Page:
I'm having some trouble working with aggregates. I think I'm missing
the concept of how aggregates are treated. Is there a tutorial page?

Here's my problem, no doubt very simple. It's one table only, nice and
easy...
SELECT DISTINCT pdb_id FROM chain WHERE chain_id = 'A';

But now I want to count how many records are returned and I can't work
it out. I'm sure I'm missing something obvious.
For instance "SELECT COUNT(pdb_id) FROM chain WHERE chain_id = 'A';"
works fine but of course is no longer distinct.


A secondary question (relating to my quality control problem but not
the subject heading) is why I can't do this:
"SELECT DISTINCT chain_id FROM chain WHERE pdb_id IN (SELECT pdb_code
FROM pdb_entry WHERE chain_count=1);"
This looks OK but takes apparently forever (or until I lose patience)
on my Mac G4. There are about 10,000 values in that subquery, so I
didn't expect it to be lightning fast, but it seems ridiculous.


Relevant snippets of table:
pdb_entry - 19,587 entries
---------
pdb_code is KEY, CHAR(4), unique, indexed
chain_count is INTEGER

chain - 40,844 entries
-----
pdb_id is CHAR(4) Foreign key, indexed
chain_id is CHAR(1)



Cath Lawrence, Cath.Lawrence@anu.edu.au
Senior Scientific Programmer, Centre for Bioinformation Science,
John Curtin School of Medical Research (room 4088)
Australian National University, Canberra ACT 0200
ph: (02) 61257959 mobile: 0421-902694 fax: (02) 61252595

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  • Paul at Oct 1, 2003 at 9:10 am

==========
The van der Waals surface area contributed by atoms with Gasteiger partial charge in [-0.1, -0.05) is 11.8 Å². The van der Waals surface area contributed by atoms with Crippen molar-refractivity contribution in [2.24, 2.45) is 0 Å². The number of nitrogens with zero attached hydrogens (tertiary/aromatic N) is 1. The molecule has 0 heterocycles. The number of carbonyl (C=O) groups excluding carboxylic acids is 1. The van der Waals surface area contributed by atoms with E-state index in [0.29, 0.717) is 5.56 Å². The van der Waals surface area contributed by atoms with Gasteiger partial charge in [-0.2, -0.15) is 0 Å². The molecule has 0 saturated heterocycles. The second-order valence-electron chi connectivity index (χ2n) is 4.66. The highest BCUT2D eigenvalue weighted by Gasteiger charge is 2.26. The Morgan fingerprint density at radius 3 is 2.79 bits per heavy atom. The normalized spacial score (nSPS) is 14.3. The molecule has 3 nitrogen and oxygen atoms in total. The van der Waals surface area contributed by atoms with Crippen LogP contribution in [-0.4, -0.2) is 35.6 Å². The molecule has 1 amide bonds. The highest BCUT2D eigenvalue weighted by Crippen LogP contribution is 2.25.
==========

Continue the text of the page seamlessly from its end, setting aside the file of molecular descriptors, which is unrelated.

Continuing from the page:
On 1 Oct 2003 at 17:26, Cath Lawrence wrote:

    Does this help?

    select count(distinct pdb_id),chainid from chain group by chain_id;
    I'm having some trouble working with aggregates. I think I'm missing
    the concept of how aggregates are treated. Is there a tutorial page?

    Here's my problem, no doubt very simple. It's one table only, nice and
    easy...
    SELECT DISTINCT pdb_id FROM chain WHERE chain_id = 'A';

    But now I want to count how many records are returned and I can't work
    it out. I'm sure I'm missing something obvious.
    For instance "SELECT COUNT(pdb_id) FROM chain WHERE chain_id = 'A';"
    works fine but of course is no longer distinct.


    A secondary question (relating to my quality control problem but not
    the subject heading) is why I can't do this:
    "SELECT DISTINCT chain_id FROM chain WHERE pdb_id IN (SELECT pdb_code
    FROM pdb_entry WHERE chain_count=1);"
    This looks OK but takes apparently forever (or until I lose patience)